Two Guys, a Girl and a TV Set

Three college friends out in the world, filling the void with television…and loving it.

Review: The Fog (Mad Men S3:E5)

Posted by Christopher Moltisanti on September 19, 2009

So, I refer to The Sopranos a lot. Part of it is because it’s the greatest show of all time. The other part of it is that thanks to the Matthew Weiner link, Mad Men mirrors The Sopranos in a thousand ways — from the dark comedy to the impact of social change on entrenched groups to the role of women. In many ways, though, Mad Men offers a darker view of the world. The Sopranos argues in favor of the redemptive power of family life. In Mad Men, the family serves as little more than a prop. Serious familial concerns are treated as annoying impediments to the “perfect” life. For instance, the parent/teacher conference about some troubling behavior from Sally is too painful for Bets to deal with. “I just want everything to be perfect when the baby comes,” she says.

“The Fog” is a troubling episode that shows the painful isolation that exists between family members. From the moment Betty and Don get to the hospital, they’re separated, and childbirth takes place in a prison-like setting reminiscent of “One Flew Over the Cuckoo’s Nest.” Don, ignorant of his wife’s painful childbirth, seems disturbingly unconcerned as he sips whiskey in the dark waiting room with, fittingly, a prison guard. The father-to-be’s naïve expectations (like those described by Connie in “My Old Kentucky Home”) contrast with Don’s disillusionment.

Later, when Don eats a late night snack with Sally in the dark, it becomes apparent that her teacher is more her parent than her parents. The most heartbreaking part is that Don doesn’t really seem to mind.

Like “The Test Dream” and other abstract dreamlike episodes from The Sopranos, “The Fog” is full of seemingly bizarre imagery. But, it all fits as a way to showcase both Betty’s insecurities and desire for control. In her dream, Betty is in charge of her (very simplistic) domain as she cups the bug in her hand. But she’s also bombarded by the driving forces in her life — her parents — who reinforce her sense of inadequacy as a housewife. (I’ve always thought these “dream” episodes, though well-shot and conceived, were a bit heavy-handed. This episode was no different, hence the grade at the bottom.)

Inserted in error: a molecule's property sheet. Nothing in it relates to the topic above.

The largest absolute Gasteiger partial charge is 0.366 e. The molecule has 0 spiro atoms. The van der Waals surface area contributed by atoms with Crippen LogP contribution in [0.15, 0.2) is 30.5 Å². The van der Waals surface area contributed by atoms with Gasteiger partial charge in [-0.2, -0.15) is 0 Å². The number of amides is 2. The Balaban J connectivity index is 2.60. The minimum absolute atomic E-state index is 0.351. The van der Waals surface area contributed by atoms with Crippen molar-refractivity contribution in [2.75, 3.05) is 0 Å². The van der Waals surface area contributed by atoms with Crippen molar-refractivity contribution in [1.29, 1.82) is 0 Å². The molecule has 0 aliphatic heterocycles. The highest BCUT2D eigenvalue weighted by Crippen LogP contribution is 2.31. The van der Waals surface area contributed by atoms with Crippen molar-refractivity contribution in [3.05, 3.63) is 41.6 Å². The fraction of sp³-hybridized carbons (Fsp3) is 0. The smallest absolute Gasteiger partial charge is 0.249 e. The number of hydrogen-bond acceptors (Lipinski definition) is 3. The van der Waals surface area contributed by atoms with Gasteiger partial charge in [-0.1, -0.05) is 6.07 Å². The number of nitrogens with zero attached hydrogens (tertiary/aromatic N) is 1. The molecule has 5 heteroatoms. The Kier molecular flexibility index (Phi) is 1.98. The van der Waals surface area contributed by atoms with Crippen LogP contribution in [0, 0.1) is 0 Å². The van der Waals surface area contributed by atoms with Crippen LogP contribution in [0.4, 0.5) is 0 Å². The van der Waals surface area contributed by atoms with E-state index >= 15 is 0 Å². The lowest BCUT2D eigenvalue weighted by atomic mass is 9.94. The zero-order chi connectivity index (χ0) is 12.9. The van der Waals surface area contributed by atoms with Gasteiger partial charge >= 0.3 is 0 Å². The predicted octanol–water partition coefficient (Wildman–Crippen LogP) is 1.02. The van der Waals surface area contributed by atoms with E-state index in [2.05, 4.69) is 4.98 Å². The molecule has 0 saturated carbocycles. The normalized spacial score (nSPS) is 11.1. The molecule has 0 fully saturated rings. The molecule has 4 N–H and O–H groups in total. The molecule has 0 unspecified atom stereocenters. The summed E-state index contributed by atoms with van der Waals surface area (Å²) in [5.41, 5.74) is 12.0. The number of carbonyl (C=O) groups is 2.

You’ll notice that during an episode about childbirth, the characters are completely focused on themselves. The baby comes in the world with Betty in a drugged-out haze, removing some of the intrinsic connection between mother and child, and Don hardly acknowledges the baby when he visits his wife in the hospital. When she takes it home, it quickly becomes just another prop in this façade, this life of superficial perfection. And with her father’s name, it’s already burdened with the brutal weight of family legacy showcased in “The Arrangements.”

Other thoughts:

-In addition to being another episode about family, the female plight is at the center of this episode. Having not been around in the ‘60’s, I have no idea how real the hospital scene was (with the men not being allowed in the room and the woman begin drugged up the whole time), but it was certainly troubling.

-This episode also gave us some more office intrigue with the return of Duck Phillips (oddly sporting a mock turtle neck, or was it a real turtle neck? I never can tell), who ostensibly is trying to court Peggy and Pete, but probably is playing a game of intrigue with Sterling Cooper. For the record, I love Duck Phillips. His return to alcoholism last season was heartbreaking, and I’ve always thought Mark Moses does a great job of capturing both the business savvy and below-the-surface insecurity that undermines him at every turn.

Grade: B+


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